22 April 2008

Social Movements: Victorian Workhouse

By Anne Whitfield

In 1834, the Commission's report resulted in the Poor Law Amendment Act which was intended to end to all out-relief for the able bodied. The 15,000 or so parishes in England and Wales were formed into Poor Law Unions, each with its own union workhouse. A similar scheme was introduced in Ireland in 1838, while in 1845 Scotland set up a separate and somewhat different system.

Each Poor Law Union was managed by a locally elected Board of Guardians and the whole system was administered by a central Poor Law Commission. In the late 1830s, hundreds of new union workhouse buildings were erected across the country. The Commission's original proposal to have separate establishments for different types of pauper (the old, the able-bodied, children etc.) was soon abandoned and a single "general mixed workhouse" became the norm. The new buildings were specially designed to segregate the different categories of inmate. The first purpose-built workhouse to be erected under the new scheme was at Abingdon in 1835.

Part of Article 34 of the Workhouse Rules states that:

Any pauper who shall neglect to observe such of the regulations herein contained as are applicable to and binding on him:

Or who shall make any noise when silence is ordered to be kept

Or shall use obscene or profane language

Or shall by word or deed insult or revile any person

Or shall threaten to strike or to assault any person

Or shall not duly cleanse his person

Or shall refuse or neglect to work, after having been required to do so

Or shall pretend sickness

Or shall play at cards or other games of chance

Or shall enter or attempt to enter, without permission, the ward or yard appropriated to any class of paupers other than that to which he belongs

Or shall misbehave in going to, at, or returning from public worship out of the workhouse, or at prayers in the workhouse

Or shall return after the appointed time of absence, when allowed to quit the workhouse temporarily

Or shall wilfully disobey any lawful order of any officer of the workhouse shall be deemed disorderly

"In the Workhouse, Christmas Day"

It is Christmas Day in the workhouse, and the cold, bare walls are bright
With garlands of green and holly, and the place is a pleasant sight:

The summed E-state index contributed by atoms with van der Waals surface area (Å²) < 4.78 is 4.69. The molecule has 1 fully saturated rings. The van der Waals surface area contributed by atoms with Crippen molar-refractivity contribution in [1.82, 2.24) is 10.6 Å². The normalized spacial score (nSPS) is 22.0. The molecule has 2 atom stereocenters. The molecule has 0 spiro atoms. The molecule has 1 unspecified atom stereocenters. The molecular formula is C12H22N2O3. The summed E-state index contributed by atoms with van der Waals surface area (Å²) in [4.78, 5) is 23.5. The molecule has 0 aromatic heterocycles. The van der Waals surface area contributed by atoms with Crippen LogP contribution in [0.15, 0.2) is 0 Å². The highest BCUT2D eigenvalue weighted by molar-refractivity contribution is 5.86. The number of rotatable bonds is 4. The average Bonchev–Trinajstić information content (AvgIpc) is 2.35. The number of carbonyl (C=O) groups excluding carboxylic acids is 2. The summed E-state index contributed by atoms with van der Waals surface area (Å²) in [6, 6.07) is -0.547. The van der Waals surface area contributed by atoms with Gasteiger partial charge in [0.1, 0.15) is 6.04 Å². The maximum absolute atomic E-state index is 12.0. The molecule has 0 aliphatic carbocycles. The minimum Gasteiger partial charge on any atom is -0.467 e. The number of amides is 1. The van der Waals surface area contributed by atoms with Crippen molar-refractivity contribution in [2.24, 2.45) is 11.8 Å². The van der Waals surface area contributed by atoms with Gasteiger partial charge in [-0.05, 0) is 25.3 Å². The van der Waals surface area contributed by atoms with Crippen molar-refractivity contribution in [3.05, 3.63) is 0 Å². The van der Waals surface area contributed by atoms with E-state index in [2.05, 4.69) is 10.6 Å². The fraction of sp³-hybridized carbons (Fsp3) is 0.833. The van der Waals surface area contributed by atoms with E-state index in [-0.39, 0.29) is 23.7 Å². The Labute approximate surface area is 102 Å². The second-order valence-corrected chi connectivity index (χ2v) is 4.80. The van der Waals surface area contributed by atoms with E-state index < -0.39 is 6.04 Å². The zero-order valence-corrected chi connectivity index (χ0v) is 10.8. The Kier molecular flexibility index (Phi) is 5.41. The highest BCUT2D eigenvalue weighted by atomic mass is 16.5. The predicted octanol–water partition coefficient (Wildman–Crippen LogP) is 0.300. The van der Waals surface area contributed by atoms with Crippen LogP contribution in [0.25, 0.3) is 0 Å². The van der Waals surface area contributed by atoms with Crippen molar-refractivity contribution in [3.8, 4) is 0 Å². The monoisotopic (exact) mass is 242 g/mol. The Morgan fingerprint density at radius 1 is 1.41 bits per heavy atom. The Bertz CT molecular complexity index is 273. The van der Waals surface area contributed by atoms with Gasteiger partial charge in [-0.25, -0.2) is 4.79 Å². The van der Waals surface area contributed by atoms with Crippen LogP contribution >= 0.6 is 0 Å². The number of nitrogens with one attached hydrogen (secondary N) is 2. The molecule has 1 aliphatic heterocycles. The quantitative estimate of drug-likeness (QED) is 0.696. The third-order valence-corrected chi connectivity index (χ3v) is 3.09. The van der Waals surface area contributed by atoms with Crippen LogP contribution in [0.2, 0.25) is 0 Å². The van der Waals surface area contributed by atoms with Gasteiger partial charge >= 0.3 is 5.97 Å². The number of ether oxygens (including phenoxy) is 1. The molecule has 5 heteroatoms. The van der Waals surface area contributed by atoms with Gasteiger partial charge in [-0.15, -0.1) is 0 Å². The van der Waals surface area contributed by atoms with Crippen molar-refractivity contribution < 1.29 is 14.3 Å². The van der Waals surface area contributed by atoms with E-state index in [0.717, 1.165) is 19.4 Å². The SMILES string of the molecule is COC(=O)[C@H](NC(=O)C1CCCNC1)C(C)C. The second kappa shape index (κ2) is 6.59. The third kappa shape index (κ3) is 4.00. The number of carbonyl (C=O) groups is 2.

For with clean-washed hands and faces in a long and hungry line
The paupers sit at the table, for this is the hour they dine
And the Guardians and their ladies, although the wind is east
Have come in their furs and wrappers to watch their charges feast;
To smile and be condescending, put pudding on pauper plates,To be hosts at the workhouse banquet they've paid for — on the rates.

George Sims, 1847–1922

The end of the system was a long time in coming. In 1905 the government had set up a Royal Commission on the 'Poor law and the Unemployed'. However, its members were unable to agree on recommendations. So in 1909 two further reports – the Majority and the Minority versions – appeared. One favoured a thorough reform of the existing system, the other the complete abolition of the Poor Law, although no action was taken on either. However, the introduction of the old age pension in 1908 and unemployment insurance schemes in 1911 began to provide the basis for a new approach to social welfare.

In 1913 a new and perhaps more compassionate Poor Law Act was passed. This emerged from greater public awareness of workhouse conditions, a changing attitude to poverty, the extension of the franchise, the implementation of the 1906 Liberal government budget, and the foundation of the Welfare State. Henceforth the workhouse was to be known as the 'Poor Law Institution', and the name ‘Union Workhouse’ ceased to exist, at least in theory. Among the many new regulations was one stating that "all children under 3 shall be placed in separate institutions, free from the taint of the Workhouse." As there were only 12 such children in the whole of the Gower Union, it was thought locally that the cost would be prohibitive.

The Poor Law system, which had begun in 1601 in the reign of Elizabeth I and had evolved over the years, began to be dismantled by the Local Government Act of 1929, which came into effect on 31 March 1930, under which the responsibilities of the Boards of Guardians were handed over to County Boroughs and County Councils. But the absolute end of the system did not come until the National Assistance Act of 1948, which made provision of assistance a national obligation.

More information on workhouses can be found at these websites.